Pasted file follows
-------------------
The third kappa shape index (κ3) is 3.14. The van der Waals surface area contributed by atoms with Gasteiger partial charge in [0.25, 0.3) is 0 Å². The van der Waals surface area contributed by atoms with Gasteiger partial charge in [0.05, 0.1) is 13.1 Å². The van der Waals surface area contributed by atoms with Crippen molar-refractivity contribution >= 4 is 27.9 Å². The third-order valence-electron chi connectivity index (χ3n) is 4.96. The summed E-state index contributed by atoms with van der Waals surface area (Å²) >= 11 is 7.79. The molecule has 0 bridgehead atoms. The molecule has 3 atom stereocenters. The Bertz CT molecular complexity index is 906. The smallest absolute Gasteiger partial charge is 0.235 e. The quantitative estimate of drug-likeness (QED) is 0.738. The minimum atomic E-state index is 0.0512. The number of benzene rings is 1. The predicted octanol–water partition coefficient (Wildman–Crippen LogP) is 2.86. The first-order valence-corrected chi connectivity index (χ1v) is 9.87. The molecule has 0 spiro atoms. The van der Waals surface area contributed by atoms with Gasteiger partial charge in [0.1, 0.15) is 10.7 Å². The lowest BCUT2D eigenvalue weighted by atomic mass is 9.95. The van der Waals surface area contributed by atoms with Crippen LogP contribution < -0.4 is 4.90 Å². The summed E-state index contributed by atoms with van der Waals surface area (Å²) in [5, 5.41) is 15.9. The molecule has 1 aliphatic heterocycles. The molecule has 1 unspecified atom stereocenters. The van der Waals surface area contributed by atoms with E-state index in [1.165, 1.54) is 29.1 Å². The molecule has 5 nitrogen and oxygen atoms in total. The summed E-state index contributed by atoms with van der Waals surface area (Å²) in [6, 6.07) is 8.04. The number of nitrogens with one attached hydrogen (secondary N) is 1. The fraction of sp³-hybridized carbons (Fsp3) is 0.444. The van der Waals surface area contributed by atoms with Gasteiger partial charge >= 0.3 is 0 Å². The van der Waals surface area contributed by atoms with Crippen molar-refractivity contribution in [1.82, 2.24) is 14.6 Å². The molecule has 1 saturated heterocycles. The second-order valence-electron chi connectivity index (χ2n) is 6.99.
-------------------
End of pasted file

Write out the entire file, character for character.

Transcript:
The third kappa shape index (κ3) is 3.14. The van der Waals surface area contributed by atoms with Gasteiger partial charge in [0.25, 0.3) is 0 Å². The van der Waals surface area contributed by atoms with Gasteiger partial charge in [0.05, 0.1) is 13.1 Å². The van der Waals surface area contributed by atoms with Crippen molar-refractivity contribution >= 4 is 27.9 Å². The third-order valence-electron chi connectivity index (χ3n) is 4.96. The summed E-state index contributed by atoms with van der Waals surface area (Å²) >= 11 is 7.79. The molecule has 0 bridgehead atoms. The molecule has 3 atom stereocenters. The Bertz CT molecular complexity index is 906. The smallest absolute Gasteiger partial charge is 0.235 e. The quantitative estimate of drug-likeness (QED) is 0.738. The minimum atomic E-state index is 0.0512. The number of benzene rings is 1. The predicted octanol–water partition coefficient (Wildman–Crippen LogP) is 2.86. The first-order valence-corrected chi connectivity index (χ1v) is 9.87. The molecule has 0 spiro atoms. The van der Waals surface area contributed by atoms with Gasteiger partial charge in [0.1, 0.15) is 10.7 Å². The lowest BCUT2D eigenvalue weighted by atomic mass is 9.95. The van der Waals surface area contributed by atoms with Crippen LogP contribution < -0.4 is 4.90 Å². The summed E-state index contributed by atoms with van der Waals surface area (Å²) in [5, 5.41) is 15.9. The molecule has 1 aliphatic heterocycles. The molecule has 1 unspecified atom stereocenters. The van der Waals surface area contributed by atoms with E-state index in [1.165, 1.54) is 29.1 Å². The molecule has 5 nitrogen and oxygen atoms in total. The summed E-state index contributed by atoms with van der Waals surface area (Å²) in [6, 6.07) is 8.04. The number of nitrogens with one attached hydrogen (secondary N) is 1. The fraction of sp³-hybridized carbons (Fsp3) is 0.444. The van der Waals surface area contributed by atoms with Gasteiger partial charge >= 0.3 is 0 Å². The van der Waals surface area contributed by atoms with Crippen molar-refractivity contribution in [1.82, 2.24) is 14.6 Å². The molecule has 1 saturated heterocycles. The second-order valence-electron chi connectivity index (χ2n) is 6.99.